According to most studies, people’s number one fear is public speaking. Number two is death. Death is number two. Does that sound right? This means to the average person, if you go to a funeral, you’re better off in the casket than doing the eulogy.
Whether you get the butterflies before a presentation or suffer from outright stage fright, here are six tips to get you through the experience.
1. Prepare, prepare, prepare.
The only time I ever get nervous on stage or in front of the camera is when I’m under-prepared. Maybe I don’t know my lines as well as I should or I haven’t had a chance to rehearse properly. So getting your head in the game is the number one cure for stage fright. Know your stuff. Learn it backwards and forwards. Play it over in your head in the shower, at the gym, while you’re doing dishes. Anticipate every possible question or objection and have your answers prepared.
I have seen so many executives squander their precious rehearsal time by fussing over minor script or slide details instead of attending to the important things: getting a feel for the room, working with the technology, understanding the transitions, timing things out, etc. If you don’t think rehearsal is important, check out this cautionary tale from Bret Michaels. It’s always fun until somebody gets smacked in the face by a giant set piece.
3. Warm up your body.
Before going on stage, the simple act of stretching, as you might do before a run or workout, is really helpful to getting your energy up. Stretching loosens the body and gets the blood moving and the oxygen flowing. Working on the biggest muscles first, like the quads, gets the job done faster.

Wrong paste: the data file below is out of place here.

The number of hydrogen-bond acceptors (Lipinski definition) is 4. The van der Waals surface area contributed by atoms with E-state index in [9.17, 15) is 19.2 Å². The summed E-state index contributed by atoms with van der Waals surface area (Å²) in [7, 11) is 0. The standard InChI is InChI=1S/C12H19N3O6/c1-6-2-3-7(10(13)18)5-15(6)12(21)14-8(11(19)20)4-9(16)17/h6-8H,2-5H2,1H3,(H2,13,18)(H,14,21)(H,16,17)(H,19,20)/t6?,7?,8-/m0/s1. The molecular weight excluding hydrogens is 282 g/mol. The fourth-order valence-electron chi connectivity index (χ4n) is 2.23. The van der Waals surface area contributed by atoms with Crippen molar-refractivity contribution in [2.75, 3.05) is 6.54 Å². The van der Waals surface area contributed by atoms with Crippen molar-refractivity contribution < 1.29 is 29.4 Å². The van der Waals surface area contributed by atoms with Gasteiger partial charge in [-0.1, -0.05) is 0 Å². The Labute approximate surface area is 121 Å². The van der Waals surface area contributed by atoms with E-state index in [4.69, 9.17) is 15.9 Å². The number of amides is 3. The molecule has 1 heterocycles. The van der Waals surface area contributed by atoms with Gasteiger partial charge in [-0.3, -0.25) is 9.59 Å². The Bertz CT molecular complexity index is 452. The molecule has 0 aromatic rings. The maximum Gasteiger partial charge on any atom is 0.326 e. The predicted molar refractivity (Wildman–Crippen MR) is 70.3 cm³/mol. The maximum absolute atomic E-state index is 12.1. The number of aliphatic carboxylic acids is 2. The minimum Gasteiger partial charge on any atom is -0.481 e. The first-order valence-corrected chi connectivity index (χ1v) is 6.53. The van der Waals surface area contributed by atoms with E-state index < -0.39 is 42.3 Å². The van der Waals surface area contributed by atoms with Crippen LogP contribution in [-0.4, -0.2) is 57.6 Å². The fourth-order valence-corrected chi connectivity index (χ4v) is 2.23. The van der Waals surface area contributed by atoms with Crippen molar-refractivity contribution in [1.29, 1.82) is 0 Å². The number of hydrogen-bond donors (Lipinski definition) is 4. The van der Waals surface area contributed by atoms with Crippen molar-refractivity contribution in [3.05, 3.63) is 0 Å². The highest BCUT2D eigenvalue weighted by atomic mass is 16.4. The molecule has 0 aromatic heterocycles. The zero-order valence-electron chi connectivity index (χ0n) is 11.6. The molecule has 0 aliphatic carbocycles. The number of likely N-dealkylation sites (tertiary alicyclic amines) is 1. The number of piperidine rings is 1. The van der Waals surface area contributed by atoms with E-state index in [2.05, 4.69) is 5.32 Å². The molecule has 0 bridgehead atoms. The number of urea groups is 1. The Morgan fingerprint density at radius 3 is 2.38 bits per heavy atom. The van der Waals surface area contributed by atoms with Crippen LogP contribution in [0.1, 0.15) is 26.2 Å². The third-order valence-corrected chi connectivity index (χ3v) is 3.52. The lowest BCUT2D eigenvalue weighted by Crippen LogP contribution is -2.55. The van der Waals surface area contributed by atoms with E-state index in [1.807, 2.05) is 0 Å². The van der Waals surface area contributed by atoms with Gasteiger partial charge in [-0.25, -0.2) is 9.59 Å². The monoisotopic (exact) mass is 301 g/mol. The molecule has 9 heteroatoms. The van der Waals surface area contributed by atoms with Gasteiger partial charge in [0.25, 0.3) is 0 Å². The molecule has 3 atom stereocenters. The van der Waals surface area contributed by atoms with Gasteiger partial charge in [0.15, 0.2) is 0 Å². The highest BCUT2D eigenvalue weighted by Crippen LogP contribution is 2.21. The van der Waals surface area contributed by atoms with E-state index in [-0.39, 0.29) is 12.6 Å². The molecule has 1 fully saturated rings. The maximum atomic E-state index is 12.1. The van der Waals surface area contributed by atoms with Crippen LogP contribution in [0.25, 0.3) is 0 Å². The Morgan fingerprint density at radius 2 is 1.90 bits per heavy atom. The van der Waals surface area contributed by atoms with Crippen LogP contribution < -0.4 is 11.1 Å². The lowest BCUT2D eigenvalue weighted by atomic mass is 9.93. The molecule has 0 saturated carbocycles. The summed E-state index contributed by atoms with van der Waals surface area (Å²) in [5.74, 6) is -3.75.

4. Warm up your face.
Don’t forget the muscles in your face and mouth — they need a warm-up, too. Acting has taught me some great vocal exercises for limbering up my lips and tongue and making my diction more precise. My favorite is “Mike Ditka, Dick Butkus” because I drop my Ts too easily sometimes. But any of the old childhood staples will do — “Fuzzy Wuzzy” or “Peter Piper.”
Don’t forget to breathe! Most people don’t breathe enough. Especially when they’re concentrating hard or under stress — which, of course, is exactly when we need oxygen the most. Before a going on, take several long, deep breaths. That will relax and ground you better than anything else.
6. Feel the love.
This last one I learned from an audience member at a presentation I gave. She’s a part-time singer/musician who has this piece of advice: imagine everyone in the audience loves you. It sounds silly on its face, but think about it. The people in your audience want you to succeed. Outside of the occasional miscreant, they didn’t come there to watch you screw up. They’re there to be informed and entertained. They’re pulling for you. They’re not the enemy.
Practice these tips and you’ll be ready to hit the stage with confidence and poise.